Car engines are designed to operate around 210 degrees Fahrenheit (99 degrees Celsius) and require a fully functioning cooling system to prevent the engine from overheating. Your first indication of overheating may be steam coming from underneath your car’s hood, your car’s temperature gauge going to “H” or the heat light illuminating on your car’s dash.
Those indicators may mean expensive damage has occurred, or is about to.
How Coolant Works
Engine coolant is a 50-50 mix of water and liquid antifreeze – meant to keep the coolant from freezing in bitter cold. It’s pumped throughout the hot engine first and then through the radiator, where fresh air cools it down. That allows the coolant to draw heat from the engine again on its next lap around the system.
The cooling system is a closed loop that operates under pressure, and any leaks or pressure loss can lead to trouble – and too much heat.
Overheating will usually trigger a dashboard warning light and, on vehicles that have a temperature gauge, send the needle into the danger zone, indicated by the color red and an “H” for Hot. If that happens, or steam is coming from under the hood, pull off the road as soon as it’s safe to do so and investigate.
Why Is My Car Overheating?
There are several reasons that your car may overheat:
- Low coolant level: If you haven’t checked the level in the overflow tank for a long time, maybe there isn’t enough coolant to keep the engine at the right temperature. Adding coolant could solve the problem, but you need to search for leaks or other problems.
- Coolant leak: It may be dripping out of the radiator, a hose, the coolant overflow tank, the heater core, engine block or a cylinder head gasket. A leak is usually obvious to detect because you’ll see coolant on the ground where the car was parked, or on the engine. Leaks can’t fix themselves, so repairs or new parts will be necessary, and soon.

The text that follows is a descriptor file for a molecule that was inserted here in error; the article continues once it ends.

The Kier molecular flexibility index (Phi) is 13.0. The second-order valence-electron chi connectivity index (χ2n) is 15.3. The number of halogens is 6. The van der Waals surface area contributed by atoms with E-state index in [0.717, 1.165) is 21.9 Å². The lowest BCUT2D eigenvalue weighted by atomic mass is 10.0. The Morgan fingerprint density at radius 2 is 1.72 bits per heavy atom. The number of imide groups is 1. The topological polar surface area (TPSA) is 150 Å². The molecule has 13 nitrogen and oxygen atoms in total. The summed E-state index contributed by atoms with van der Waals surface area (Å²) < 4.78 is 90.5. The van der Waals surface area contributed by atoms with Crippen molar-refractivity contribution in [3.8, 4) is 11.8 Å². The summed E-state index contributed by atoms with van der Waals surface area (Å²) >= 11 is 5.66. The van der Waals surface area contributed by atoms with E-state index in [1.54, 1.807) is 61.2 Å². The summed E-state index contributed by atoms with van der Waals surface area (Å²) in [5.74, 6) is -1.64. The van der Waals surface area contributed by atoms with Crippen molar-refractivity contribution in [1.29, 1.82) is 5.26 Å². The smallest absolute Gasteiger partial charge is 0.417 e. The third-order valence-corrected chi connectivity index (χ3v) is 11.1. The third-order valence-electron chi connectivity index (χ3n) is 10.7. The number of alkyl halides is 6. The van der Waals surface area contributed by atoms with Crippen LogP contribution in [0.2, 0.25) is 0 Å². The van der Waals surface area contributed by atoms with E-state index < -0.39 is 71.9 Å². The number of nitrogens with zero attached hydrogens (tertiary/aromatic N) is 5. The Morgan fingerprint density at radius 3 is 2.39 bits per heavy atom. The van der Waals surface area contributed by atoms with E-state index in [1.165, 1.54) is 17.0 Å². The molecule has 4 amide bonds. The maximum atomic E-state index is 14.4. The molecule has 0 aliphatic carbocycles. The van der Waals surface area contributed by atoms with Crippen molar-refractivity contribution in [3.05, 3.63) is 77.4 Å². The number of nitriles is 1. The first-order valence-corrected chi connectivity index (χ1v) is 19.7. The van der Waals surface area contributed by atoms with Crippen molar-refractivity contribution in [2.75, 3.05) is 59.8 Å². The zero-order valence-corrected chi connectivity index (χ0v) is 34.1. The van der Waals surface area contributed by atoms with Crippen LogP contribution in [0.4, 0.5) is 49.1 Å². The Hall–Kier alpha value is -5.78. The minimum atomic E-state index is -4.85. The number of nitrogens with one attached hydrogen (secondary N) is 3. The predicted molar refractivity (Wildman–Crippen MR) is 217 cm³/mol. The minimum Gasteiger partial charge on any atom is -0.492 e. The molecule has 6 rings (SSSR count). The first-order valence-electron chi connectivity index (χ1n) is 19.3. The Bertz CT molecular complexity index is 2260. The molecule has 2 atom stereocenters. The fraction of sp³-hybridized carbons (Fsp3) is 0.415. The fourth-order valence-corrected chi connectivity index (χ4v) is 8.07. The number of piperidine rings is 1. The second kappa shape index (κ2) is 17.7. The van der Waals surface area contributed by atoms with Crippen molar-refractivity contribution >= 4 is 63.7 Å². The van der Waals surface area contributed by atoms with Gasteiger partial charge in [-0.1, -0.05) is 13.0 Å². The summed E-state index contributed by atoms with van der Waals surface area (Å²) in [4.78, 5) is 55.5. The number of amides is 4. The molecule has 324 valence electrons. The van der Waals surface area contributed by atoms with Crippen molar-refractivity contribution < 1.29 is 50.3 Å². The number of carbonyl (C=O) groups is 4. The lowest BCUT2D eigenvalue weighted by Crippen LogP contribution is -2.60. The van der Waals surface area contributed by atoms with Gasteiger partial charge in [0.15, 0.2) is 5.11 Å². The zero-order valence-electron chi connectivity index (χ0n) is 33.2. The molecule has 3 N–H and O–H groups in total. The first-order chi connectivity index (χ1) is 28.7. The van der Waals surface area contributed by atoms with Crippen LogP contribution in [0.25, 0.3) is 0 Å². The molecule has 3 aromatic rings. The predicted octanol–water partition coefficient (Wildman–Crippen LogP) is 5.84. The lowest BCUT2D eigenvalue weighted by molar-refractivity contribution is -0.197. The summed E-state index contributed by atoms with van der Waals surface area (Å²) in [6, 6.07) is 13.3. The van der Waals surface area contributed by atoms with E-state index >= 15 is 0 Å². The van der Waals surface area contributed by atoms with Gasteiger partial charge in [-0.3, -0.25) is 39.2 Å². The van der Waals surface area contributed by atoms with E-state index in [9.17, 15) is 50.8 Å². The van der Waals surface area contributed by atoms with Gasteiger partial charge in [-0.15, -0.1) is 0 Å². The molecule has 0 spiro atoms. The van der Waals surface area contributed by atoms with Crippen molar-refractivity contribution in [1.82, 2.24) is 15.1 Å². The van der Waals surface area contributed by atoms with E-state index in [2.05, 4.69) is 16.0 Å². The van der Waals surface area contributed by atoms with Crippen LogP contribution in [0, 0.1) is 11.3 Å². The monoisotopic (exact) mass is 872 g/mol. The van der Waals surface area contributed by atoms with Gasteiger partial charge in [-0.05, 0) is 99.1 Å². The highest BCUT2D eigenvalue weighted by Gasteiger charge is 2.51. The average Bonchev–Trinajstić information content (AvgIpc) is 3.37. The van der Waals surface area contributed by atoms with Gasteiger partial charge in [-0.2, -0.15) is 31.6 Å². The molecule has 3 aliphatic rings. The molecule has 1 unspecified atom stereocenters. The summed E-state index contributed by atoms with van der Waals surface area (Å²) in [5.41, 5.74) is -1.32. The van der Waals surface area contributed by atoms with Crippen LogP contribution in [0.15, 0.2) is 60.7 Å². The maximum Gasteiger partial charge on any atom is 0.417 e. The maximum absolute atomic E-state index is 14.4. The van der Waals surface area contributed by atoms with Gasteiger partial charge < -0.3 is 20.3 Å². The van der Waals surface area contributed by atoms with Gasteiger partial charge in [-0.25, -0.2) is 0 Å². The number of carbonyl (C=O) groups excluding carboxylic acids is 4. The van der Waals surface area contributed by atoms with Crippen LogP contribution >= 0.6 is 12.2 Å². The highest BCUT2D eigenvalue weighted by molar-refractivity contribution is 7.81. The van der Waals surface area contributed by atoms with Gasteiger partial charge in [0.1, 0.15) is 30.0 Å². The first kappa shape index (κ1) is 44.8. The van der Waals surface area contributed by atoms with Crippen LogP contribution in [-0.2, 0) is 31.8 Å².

- A defective or loose radiator cap: Without a tightly closed cap, the cooling system won’t stay pressurized; that will lower the boiling point of the coolant and can cause overheating. Before replacing a radiator cap, have it tested to see if it can still hold pressure.
- Broken water pump or belt: The water pump, which circulates coolant, may have failed, or the belt that drives the pump may have broken or become loose. A broken pump often results in a leak or seepage.
- Bad thermostat: Coolant may not be circulating through the radiator and engine because the thermostat is stuck in the “closed” position.
- Engine fan not working: When you’re moving fast on the highway, the airflow is usually enough to cool your radiator. However, when you’re not moving as quickly and it’s hot outside (such as in stop-go driving on a hot day), you need the engine fan to draw outside air through the radiator. Possible causes of a broken engine fan include a defective motor or switch. On older vehicles that have a belt-driven fan, the belt might be broken.
- Clogged radiator: Dirt, debris or corrosion from old coolant may be restricting the coolant Clogged radiators usually can be cleaned, but excessive corrosion may mean you will need a new radiator.
- Clogged exhaust system: The catalytic converter or another part may have become blocked or restricted, so exhaust gas can’t escape like it’s supposed to.
- Overloading the cooling system: Carrying or towing too much weight can overheat the engine. (Think hitching an 8,000-pound trailer to a vehicle designed to tow 5,000 pounds.) Towing too much weight will also overheat the transmission and place excessive burden on the brakes.
Some causes of overheating are easy to find, and experienced do-it-yourselfers may be able to fix them. However, others require diagnosis and repair by a qualified technician. Use the Carfax service shop locator to find the top-rated service shop near you.
The Carfax Car Care app can help you keep track of maintenance. If you’re looking for a new-to-you car, Carfax’s Used Car Listings can help. Every car in our Used Car Listings comes with a free Carfax Vehicle History Report.
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